Even though, some cases were managed with medical therapy alone successfully in previous reports, type B AD could be devastating in patients with EVAR. The endovascular graft limited a reentry tear, resulting in the absence of an outflow for the false lumen. In consequence, the pressure in the false lumen exceeded the true lumen pressure, resulting in the compromised true lumen and fatal device collapse.

In conclusion, we report the acute type B AD after right transradial PCI in patient with previous EVAR graft. It was presumed to be initiated by wire or catheter injury and amplified due to underlying aortic pathology such as calcification. We performed a TEVAR to cover the proximal entry tear and the patient was successfully stabilized. We should be cautious during the procedure, especially in patients with aortic pathology. Acute type B AD with previous EVAR graft could be potentially fatal. Therefore close monitoring is mandatory with aggressive treatment when necessary.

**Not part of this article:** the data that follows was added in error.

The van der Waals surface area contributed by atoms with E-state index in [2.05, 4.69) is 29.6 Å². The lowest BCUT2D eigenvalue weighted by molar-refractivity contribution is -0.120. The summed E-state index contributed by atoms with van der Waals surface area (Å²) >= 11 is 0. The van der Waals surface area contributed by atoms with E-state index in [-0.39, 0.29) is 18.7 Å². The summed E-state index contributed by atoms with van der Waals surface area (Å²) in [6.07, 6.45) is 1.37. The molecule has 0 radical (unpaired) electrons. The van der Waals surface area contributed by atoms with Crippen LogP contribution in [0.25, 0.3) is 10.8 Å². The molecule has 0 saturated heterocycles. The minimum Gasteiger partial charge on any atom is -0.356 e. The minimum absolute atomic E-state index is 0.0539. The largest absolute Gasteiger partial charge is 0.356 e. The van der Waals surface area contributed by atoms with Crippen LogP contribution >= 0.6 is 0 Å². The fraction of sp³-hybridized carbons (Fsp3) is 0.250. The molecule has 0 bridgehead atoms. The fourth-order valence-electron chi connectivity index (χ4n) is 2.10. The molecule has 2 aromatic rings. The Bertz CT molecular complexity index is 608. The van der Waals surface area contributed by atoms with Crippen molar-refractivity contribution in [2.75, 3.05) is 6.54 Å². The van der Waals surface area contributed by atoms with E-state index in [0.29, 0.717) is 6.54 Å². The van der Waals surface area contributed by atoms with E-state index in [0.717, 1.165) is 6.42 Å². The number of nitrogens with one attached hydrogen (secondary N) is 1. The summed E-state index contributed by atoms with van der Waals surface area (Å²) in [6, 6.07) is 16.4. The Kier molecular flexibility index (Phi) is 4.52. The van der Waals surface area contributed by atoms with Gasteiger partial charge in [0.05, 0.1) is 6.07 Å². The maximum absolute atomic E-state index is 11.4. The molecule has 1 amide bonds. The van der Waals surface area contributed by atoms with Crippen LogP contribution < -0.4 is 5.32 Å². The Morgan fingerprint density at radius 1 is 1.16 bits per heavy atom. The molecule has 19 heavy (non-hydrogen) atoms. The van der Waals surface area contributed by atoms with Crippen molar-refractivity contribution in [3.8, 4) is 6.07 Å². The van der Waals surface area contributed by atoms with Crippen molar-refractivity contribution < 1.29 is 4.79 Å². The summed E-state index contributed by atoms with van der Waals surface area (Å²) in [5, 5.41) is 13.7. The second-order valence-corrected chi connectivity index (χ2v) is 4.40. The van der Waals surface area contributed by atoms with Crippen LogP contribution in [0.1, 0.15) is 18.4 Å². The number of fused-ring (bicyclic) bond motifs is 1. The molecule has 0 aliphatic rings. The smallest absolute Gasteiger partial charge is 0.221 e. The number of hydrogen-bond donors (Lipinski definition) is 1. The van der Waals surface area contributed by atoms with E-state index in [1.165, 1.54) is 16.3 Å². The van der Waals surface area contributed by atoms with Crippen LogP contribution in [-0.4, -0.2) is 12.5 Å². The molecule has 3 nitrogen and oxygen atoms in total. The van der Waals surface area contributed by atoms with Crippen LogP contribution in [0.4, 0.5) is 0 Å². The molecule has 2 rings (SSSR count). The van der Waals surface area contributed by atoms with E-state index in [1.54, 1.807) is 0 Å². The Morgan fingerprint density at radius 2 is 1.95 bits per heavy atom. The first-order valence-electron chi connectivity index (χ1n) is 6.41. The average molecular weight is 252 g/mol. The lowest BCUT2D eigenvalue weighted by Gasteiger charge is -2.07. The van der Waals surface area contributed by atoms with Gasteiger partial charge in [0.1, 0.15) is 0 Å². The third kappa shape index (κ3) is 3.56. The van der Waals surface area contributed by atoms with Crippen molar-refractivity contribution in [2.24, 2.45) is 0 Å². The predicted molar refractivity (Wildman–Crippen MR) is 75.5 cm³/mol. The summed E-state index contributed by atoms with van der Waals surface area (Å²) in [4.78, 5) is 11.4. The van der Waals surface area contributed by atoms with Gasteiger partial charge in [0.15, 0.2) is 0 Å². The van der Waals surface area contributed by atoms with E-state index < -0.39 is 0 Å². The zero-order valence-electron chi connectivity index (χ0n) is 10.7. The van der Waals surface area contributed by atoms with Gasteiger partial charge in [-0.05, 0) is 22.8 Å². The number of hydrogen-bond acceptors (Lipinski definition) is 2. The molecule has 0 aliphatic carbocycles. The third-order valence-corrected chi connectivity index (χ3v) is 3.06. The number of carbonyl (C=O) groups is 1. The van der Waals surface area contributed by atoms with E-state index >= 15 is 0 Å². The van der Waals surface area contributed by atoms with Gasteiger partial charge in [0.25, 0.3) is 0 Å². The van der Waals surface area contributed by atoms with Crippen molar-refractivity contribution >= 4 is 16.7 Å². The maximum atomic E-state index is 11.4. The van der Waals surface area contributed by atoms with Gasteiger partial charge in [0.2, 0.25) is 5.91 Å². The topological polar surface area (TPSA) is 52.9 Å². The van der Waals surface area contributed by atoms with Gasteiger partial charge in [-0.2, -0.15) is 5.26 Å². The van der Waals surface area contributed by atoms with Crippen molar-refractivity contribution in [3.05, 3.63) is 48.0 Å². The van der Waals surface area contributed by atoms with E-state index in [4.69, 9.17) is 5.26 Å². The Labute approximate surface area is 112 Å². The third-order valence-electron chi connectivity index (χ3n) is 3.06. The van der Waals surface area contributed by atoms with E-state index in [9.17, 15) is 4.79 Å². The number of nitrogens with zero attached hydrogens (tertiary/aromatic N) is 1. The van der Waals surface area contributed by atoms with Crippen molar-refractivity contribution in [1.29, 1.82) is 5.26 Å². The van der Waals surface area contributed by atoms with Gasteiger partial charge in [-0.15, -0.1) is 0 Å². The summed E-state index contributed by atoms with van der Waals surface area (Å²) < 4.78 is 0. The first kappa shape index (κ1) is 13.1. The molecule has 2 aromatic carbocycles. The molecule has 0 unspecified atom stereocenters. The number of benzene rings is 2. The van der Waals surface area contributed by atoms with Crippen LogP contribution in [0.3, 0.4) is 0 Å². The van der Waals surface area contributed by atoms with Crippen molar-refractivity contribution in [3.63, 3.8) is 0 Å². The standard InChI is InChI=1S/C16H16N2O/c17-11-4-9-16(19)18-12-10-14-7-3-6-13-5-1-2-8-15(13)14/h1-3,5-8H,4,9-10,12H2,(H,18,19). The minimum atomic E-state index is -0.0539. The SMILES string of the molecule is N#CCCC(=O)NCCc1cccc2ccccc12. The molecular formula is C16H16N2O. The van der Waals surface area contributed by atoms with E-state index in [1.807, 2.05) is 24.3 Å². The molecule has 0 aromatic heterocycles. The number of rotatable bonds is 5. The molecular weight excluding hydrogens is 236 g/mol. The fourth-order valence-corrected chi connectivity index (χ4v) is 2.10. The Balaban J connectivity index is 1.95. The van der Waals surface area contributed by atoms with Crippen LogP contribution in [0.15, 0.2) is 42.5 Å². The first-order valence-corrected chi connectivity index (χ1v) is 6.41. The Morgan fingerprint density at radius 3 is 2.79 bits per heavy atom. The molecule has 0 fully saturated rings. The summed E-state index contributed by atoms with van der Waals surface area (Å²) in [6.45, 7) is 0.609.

Fig 1.

Figure 1.Baseline CT aortography. (A) CT aortography axial image. Type B AD was originated just distal to left subclavian artery. (B) 3D reconstructive image. Type B AD was propagated into proximal edge of previous EVAR graft. CT, computed tomography; AD, aortic dissection; EVAR, endovascular aortic repair.
Vascular Specialist International 2017; 33: 43-46https://doi.org/10.5758/vsi.2017.33.1.43

Fig 2.

Figure 2.TEVAR. (A) Aortography before TEVAR. True lumen was compromised distal to Lt subclavian artery. And false lumen was enhanced with contrast. (B) Aortography after TEVAR. True lumen was expanded and contrast enhancement of false lumen was almost disappeared. TEVAR, thoracic endovascular aortic repair.
Vascular Specialist International 2017; 33: 43-46https://doi.org/10.5758/vsi.2017.33.1.43

Fig 3.

Figure 3.Surveillance CT aortography. (A) CT aortography axial image. Dissecting flap was disappeared. (B) CT aortography 3D-reconstruction image. TEVAR graft was well positioned. CT, computed tomography; TEVAR, thoracic endovascular aortic repair.
Vascular Specialist International 2017; 33: 43-46https://doi.org/10.5758/vsi.2017.33.1.43